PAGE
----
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David Powell
David Powell
3 months ago

Sanjib is a man of many talents, with a great sense of humor.

IAD
IAD
3 months ago

Great post! Thanks!

Sanjib Saha
Sanjib Saha
3 months ago
Reply to  IAD

Thank you, IAD. Glad that you liked it.

parkslope
parkslope
3 months ago

Thanks for sharing. The most common thread among the contributors to this site is clearly a frugal mindset. Many of us became financially literate years later than we would have liked, but having debt under control made it much easier for us to successfully play catch up.

Scrooge_McDuck88
Scrooge_McDuck88
3 months ago
Reply to  parkslope

So true! It’s almost impossible to grow wealth while overspending.

Sanjib Saha
Sanjib Saha
3 months ago
Reply to  parkslope

So true. Thanks, parkslope.

OUTinMinnesota
OUTinMinnesota
3 months ago

The inclusion of 2. Watch my cashflow made me smile.

As a concept, the action of tracking & reconciling spending is easy.
But the self-discipline needed to actually & systemically do it… that’s another story.

That’s why I’m happy to see this column emphasize it as one of the 3 factors for getting things right. Even better, it’s awesome that the column considers the question: Was it time consuming?. It’s a pleasure echoing the columnist’s response… surprisingly no. Just an hour each Sunday morning to:
– – Count cash on-hand and check whether it reconciles with the prior week’s cash expenditures.
– – Pay bills.
– – Verify whether the remaining balance in checking is adequate to cover bills coming due in the next couple of weeks, and if not, move money from savings.

There are three reasons why someone would want to track & reconcile spending:
1) As the columnist points out – during working years, it allows you to predict the impact of spending and to focus on priorities (retirement savings, for example)
2) When you keep track your bills and when you verify whether you’re going to have enough funds to pay them, you protect your credit rating.
3) In retirement, when living on a fixed income, you’re going to be forced to do it. So, why wait?

Sanjib Saha
Sanjib Saha
3 months ago
Reply to  OUTinMinnesota

Thanks OUTinMinnesota. Once this becomes a habit, it’s hard not to do it.

Roboticus Aquarius
Roboticus Aquarius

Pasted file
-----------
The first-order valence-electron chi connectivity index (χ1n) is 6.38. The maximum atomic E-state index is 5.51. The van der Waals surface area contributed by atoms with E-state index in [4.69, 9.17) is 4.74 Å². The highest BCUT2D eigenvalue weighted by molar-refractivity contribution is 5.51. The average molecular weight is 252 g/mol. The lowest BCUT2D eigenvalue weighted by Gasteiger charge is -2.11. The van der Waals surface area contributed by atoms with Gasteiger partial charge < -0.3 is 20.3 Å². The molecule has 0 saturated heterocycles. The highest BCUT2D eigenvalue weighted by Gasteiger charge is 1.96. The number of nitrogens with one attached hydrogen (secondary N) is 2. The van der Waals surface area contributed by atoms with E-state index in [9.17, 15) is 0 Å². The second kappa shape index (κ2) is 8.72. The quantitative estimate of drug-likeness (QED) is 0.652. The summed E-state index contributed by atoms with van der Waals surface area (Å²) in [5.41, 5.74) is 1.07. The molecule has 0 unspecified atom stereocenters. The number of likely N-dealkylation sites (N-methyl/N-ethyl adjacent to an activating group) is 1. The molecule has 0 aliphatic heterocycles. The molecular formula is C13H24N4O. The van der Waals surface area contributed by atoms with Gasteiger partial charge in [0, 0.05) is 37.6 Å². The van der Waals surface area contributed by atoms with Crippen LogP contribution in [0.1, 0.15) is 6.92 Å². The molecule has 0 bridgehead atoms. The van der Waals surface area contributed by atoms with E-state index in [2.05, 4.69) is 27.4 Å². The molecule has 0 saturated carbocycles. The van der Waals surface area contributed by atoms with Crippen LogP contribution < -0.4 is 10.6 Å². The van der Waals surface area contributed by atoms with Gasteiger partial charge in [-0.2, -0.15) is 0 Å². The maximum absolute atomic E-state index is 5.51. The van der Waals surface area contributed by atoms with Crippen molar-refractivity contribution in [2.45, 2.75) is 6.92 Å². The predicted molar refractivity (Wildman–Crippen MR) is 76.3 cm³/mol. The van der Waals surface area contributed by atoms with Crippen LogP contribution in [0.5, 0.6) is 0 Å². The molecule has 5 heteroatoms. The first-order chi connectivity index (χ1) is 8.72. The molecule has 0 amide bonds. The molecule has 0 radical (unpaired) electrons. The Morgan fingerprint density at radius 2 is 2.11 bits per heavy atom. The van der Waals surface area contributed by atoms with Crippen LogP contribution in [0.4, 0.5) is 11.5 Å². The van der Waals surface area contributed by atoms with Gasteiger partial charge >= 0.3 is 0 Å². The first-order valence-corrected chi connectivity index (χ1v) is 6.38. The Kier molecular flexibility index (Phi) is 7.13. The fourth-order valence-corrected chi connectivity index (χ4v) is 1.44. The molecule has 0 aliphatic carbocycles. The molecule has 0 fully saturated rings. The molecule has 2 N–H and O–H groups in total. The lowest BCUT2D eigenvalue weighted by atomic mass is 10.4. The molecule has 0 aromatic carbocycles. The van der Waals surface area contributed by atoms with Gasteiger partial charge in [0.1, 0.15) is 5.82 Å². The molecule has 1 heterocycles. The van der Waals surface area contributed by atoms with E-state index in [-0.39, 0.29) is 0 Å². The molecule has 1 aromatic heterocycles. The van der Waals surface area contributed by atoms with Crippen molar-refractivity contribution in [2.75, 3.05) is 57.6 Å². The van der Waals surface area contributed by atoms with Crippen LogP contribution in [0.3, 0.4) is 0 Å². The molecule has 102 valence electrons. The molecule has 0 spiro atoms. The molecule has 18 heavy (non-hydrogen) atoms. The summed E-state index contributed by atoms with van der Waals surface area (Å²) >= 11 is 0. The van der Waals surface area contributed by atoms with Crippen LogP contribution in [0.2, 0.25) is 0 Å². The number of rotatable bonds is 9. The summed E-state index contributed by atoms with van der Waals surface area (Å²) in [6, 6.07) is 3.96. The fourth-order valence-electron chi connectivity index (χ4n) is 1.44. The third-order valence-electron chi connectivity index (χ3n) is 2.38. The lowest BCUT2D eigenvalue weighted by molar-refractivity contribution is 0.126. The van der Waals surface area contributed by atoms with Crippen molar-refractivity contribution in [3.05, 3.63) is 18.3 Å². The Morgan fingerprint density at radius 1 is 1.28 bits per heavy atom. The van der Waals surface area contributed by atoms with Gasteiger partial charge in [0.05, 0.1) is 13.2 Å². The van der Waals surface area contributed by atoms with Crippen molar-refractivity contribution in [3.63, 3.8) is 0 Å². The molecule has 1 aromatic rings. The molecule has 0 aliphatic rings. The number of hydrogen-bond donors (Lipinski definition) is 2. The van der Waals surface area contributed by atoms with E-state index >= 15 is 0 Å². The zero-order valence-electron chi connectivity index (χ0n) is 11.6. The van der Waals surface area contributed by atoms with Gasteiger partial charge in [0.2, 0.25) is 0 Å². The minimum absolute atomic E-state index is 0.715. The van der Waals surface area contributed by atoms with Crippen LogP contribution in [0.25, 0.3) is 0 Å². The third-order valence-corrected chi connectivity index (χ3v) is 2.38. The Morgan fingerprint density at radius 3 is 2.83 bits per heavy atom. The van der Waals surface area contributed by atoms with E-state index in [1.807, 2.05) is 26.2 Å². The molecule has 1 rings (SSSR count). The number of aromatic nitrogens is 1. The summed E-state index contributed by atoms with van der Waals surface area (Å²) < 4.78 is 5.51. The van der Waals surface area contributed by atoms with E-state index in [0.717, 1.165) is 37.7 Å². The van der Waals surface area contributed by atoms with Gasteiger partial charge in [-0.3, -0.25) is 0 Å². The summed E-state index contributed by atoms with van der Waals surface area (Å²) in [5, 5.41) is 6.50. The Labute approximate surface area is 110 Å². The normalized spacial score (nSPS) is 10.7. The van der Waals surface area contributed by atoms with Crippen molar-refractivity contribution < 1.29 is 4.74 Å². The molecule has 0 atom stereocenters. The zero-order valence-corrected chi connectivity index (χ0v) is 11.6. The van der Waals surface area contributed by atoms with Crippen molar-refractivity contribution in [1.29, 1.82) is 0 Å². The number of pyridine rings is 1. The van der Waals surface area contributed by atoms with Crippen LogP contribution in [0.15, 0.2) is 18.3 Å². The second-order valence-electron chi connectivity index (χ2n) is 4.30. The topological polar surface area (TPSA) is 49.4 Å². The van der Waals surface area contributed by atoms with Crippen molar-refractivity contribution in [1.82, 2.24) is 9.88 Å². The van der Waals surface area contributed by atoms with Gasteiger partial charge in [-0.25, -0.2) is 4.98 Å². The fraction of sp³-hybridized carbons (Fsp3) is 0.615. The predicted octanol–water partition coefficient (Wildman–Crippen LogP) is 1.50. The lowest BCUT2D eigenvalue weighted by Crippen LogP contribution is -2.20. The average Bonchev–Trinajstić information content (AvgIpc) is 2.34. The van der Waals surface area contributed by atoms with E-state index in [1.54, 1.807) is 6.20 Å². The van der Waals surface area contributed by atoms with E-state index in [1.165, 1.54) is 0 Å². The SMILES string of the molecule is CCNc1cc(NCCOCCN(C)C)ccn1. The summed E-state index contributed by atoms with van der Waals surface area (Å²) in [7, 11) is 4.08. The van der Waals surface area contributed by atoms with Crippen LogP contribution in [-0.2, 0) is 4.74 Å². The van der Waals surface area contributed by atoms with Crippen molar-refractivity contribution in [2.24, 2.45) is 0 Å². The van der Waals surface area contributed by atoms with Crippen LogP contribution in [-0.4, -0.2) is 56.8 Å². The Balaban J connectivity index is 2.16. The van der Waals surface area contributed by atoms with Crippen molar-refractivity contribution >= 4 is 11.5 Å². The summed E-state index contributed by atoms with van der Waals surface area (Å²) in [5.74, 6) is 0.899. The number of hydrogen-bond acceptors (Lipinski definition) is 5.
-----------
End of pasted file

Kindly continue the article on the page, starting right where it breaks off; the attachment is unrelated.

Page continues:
3 months ago

Well said.

I admit I did a relatively poor job vis-a-vis protecting my human capital. If I were planning to work another 10 years, I might be worried. If anything, I am proof that a few mistakes in planning your financial future will not doom you.

I smiled hugely at the mention of cash flow. Even people with financial backgrounds often struggle with this conceptually, and find themselves in unexpected trouble. I never cared much about budgets, but cash flow… that’s critical (yes, you need a basic budget to calculate cash flow, but I have never actively used a budget.)

Debt is a strange creature. I think there is a distinction between the relatively wise use of debt that allows you to grow your personal capital, and the unwise use of consumer debt to purchase depreciating assets. Even when used wisely, however, it’s important to recognize how dangerous debt can be. Congratulations on paying off the house!

Sanjib Saha
Sanjib Saha
3 months ago

Thank you, Roboticus. I was probably too aggressive with my Debt pay-off, but I’m glad I did it sooner than later.

UofODuck
UofODuck
3 months ago

I spent 40+ years in the investment business giving people advice and my #1 message to clients was the need to clearly understand where their money was being spent and not just where it was coming from. However, it was surprisingly difficult to get clients to list their expenses. While they knew what they spent on their mortgage or car loan, they could not (or would not?) estimate a lot of the softer expenses (food, entertainment, walking around money, etc.) that often represented a significant portion of their total spending. And, where clients did know what they were spending, it was often viewed as my job to earn more on their investments, rather than their job to reduce excess spending.

I also agree with your attitude towards debt, but I am also the child of two depression era parents who grew up in all cash world and never had significant debt, other than their mortgage. As a result, my wife and I worked hard to eliminate all of our debt as soon as possible. For today’s young people, however, the debt levels they are willing to or must accept (student loans, mortgage, etc.) are much higher than what we faced, which likely mean they will require more years to eliminate their debt.

The importance of human capital is even more profound. Where my father worked for just one employer and I worked for a few, but all in the same industry, my son has already worked for more employers, across several different industries. The importance of investing in ourselves to enhance and adapt our skills to changing needs has never been more important.

Thank you for your thoughtful article. I hope many more people read it and take it to heart.

Sanjib Saha
Sanjib Saha
3 months ago
Reply to  UofODuck

Thank you so much! I also find that many people do not even know their average annual expense, or think that it’s too hard to keep track. Spending a few hours every now and then can detect and stop so many money leaks.